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Volunteers urge Camden Council to help find homes for more refugees

The Town Hall should appoint a councillor specifically to deal with resettlements, campaigners say

28 November, 2016 — By Richard Osley

Issy Good speaking at Monday night’s full council meeting

THE Town Hall was thanked this week for resettling Syrian refugees in the borough, and then told to do much more.

Volunteer groups said the refugee crisis was so severe that Camden Council needed to press ahead with finding more homes for men, women and children displaced by Isis, the civil war in Syria and the destruction of the migrant camp in Calais.

Camden has resettled more people than any other London borough, but members of the Citizens UK group urged councillors to find empty homes quicker and to increase the numbers coming here.

Campaigners who spoke in front of Monday’s full council meeting acknowledged that the council had shown a “resolute commitment” to helping, but Bradley Hillier-Smith, from Citizens UK, said: “We urge the council to be more proactive in seeking housing by encouraging more landlords to come forward, by looking into empty homes in the borough and making contact with property guardian companies, and by becoming more efficient in inspecting and securing properties offered by private landlords.”

Mr Hillier-Smith added: “We call on the council to put in place an advisory board or councillor assigned to refugee resettlement.”

Another Citizens UK volunteer, Issy Good, said: “In Islington, they have a specific councillor who looks after refugee resettlement and this leads to efficient communication. It helps properties to be very quickly filled. Recently, a home in Islington was found and filled within two weeks.”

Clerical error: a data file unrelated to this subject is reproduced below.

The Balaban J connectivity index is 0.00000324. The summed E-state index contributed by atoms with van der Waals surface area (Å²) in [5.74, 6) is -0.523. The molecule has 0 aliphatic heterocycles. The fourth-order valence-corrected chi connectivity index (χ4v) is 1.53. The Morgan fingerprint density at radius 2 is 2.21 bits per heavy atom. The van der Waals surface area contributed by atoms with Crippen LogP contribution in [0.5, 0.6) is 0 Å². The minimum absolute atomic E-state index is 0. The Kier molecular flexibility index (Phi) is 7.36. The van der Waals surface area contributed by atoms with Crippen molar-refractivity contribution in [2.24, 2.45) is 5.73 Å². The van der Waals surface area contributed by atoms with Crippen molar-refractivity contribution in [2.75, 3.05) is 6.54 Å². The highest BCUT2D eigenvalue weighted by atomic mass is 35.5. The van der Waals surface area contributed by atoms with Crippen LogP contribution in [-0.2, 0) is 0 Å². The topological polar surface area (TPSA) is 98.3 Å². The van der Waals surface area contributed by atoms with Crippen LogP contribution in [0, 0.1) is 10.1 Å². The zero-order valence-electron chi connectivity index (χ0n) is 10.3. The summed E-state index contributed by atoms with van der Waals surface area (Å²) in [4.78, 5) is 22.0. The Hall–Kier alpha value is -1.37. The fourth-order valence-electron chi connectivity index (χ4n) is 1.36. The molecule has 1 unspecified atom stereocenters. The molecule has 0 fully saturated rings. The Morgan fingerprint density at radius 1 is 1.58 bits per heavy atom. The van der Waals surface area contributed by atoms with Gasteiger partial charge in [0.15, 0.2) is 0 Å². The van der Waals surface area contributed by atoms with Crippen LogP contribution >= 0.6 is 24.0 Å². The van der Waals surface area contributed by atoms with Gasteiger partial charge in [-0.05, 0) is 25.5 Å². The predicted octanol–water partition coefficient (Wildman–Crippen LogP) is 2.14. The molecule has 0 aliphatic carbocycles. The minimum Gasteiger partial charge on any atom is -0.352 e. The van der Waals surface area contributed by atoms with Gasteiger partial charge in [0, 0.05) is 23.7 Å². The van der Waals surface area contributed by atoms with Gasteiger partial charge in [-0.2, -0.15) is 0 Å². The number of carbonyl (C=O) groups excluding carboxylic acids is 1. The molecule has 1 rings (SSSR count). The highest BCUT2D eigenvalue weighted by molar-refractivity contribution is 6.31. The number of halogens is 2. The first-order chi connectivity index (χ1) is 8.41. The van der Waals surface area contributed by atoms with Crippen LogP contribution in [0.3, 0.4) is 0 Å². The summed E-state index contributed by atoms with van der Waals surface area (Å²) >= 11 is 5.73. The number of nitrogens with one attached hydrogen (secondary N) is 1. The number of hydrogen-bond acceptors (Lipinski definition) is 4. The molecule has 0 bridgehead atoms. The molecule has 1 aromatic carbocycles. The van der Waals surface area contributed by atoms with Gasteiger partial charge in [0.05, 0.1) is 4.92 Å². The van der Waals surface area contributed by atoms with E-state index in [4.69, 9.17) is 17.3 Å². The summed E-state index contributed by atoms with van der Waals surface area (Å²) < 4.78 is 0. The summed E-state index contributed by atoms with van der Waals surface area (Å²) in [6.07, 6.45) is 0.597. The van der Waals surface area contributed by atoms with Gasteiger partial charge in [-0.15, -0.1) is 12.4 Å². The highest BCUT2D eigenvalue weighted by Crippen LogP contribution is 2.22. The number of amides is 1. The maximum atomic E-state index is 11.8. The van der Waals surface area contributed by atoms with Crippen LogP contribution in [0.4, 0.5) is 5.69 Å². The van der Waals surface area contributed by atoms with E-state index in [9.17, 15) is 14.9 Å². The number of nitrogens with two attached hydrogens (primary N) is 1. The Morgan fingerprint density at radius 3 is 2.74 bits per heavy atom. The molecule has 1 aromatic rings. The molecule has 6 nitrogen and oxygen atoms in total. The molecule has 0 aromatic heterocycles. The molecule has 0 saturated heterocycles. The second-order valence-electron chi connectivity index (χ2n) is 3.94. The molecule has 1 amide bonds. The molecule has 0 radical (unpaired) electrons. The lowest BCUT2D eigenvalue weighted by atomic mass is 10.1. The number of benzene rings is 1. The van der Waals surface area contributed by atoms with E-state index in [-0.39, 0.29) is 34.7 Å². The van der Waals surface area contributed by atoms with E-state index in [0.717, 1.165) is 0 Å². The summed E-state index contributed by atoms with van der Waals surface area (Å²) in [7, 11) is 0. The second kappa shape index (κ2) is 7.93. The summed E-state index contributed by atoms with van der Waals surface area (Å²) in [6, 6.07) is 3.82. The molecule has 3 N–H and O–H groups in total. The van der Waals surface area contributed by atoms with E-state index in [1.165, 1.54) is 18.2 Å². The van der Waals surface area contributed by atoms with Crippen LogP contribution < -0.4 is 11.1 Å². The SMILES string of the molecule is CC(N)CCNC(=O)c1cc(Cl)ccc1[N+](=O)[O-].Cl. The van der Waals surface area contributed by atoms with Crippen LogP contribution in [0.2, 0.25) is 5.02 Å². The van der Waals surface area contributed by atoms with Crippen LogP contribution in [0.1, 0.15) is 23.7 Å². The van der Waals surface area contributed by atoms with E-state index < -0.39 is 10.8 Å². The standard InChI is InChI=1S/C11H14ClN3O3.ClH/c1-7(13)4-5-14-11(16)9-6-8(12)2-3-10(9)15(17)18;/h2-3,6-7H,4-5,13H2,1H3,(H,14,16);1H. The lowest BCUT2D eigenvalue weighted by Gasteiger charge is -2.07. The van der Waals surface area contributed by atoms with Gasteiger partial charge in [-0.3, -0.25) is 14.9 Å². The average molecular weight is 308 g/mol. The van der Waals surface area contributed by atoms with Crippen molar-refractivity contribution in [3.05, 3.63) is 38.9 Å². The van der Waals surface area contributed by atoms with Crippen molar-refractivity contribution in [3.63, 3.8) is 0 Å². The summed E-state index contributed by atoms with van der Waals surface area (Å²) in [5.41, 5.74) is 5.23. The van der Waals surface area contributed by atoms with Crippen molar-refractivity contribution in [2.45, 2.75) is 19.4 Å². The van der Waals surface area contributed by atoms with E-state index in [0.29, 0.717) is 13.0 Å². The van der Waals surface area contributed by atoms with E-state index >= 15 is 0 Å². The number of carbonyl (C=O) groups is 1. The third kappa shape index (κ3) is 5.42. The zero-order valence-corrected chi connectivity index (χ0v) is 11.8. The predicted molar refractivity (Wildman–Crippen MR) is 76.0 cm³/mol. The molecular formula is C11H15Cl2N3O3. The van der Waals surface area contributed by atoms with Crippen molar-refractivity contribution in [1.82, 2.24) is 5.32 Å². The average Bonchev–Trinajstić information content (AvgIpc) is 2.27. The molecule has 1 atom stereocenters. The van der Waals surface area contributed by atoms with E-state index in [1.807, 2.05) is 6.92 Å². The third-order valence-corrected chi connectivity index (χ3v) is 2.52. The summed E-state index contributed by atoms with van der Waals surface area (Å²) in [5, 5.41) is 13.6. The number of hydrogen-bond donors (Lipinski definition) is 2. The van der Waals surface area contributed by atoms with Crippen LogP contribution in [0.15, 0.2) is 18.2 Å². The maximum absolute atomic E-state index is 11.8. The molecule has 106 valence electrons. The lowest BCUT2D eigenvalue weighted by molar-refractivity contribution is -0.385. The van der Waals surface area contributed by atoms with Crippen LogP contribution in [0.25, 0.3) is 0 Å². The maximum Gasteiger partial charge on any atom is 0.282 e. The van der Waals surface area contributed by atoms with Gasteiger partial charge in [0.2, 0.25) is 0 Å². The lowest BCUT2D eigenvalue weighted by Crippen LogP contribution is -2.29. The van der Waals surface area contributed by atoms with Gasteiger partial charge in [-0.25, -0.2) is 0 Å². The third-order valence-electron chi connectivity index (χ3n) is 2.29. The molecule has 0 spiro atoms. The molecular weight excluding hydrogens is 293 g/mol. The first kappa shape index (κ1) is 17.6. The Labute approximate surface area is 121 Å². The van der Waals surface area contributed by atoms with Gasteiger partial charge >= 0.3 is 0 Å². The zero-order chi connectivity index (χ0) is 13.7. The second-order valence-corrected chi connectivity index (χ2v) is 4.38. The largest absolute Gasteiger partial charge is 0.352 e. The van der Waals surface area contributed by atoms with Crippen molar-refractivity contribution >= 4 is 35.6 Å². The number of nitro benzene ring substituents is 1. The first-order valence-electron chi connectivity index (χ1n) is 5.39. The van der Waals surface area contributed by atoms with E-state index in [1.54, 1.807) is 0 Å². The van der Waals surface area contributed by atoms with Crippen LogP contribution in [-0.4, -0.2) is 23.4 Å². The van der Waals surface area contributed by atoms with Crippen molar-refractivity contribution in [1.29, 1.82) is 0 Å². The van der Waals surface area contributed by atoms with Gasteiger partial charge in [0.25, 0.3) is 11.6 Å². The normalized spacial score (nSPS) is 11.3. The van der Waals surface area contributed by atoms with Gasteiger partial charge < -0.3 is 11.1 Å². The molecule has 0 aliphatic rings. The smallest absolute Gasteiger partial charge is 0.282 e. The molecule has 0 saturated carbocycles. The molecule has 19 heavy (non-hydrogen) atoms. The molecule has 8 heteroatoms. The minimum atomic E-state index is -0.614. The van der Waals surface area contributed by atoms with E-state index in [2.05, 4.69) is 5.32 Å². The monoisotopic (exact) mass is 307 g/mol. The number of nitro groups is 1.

The group said it had a network of volunteers, including Arabic speakers, and “civil society” organisations ready to help.

A deputation from the Habeas Corpus Project, a law centre in King’s Cross, also called on Camden to extend its role in helping refugees.

In general, Camden councillors feel the Town Hall has shown it is “doing its bit”, the phrase used by Conservative councillor Andrew Mennear at the meeting, while other local authorities have not offered to help.

Green Party councillor Sian Berry and Lib Dem councillor Flick Rea were the first to raise the plight of the refugees and the possibility of Camden doing more to help last year, suggesting the borough could become a “beacon of hope”.

Labour housing chief Councillor Pat Callaghan said at Monday’s meeting that Camden had been “very, very proud” of its efforts so far but it was always ready to discuss ways it could help.

She said: “Sixteen households, which means 59 beneficiaries, including 23 children, have been resettled in Camden, where they are being supported to settle into the community.

“Eighteen of the children are attending six different primary schools and one secondary school. The younger children are involved in nursery provision. The council will resettle a further four households in December, so 16 more beneficiaries.”

Cllr Callaghan added: “For two of the properties, we were contacted directly by members of the public. We thank them very much.”


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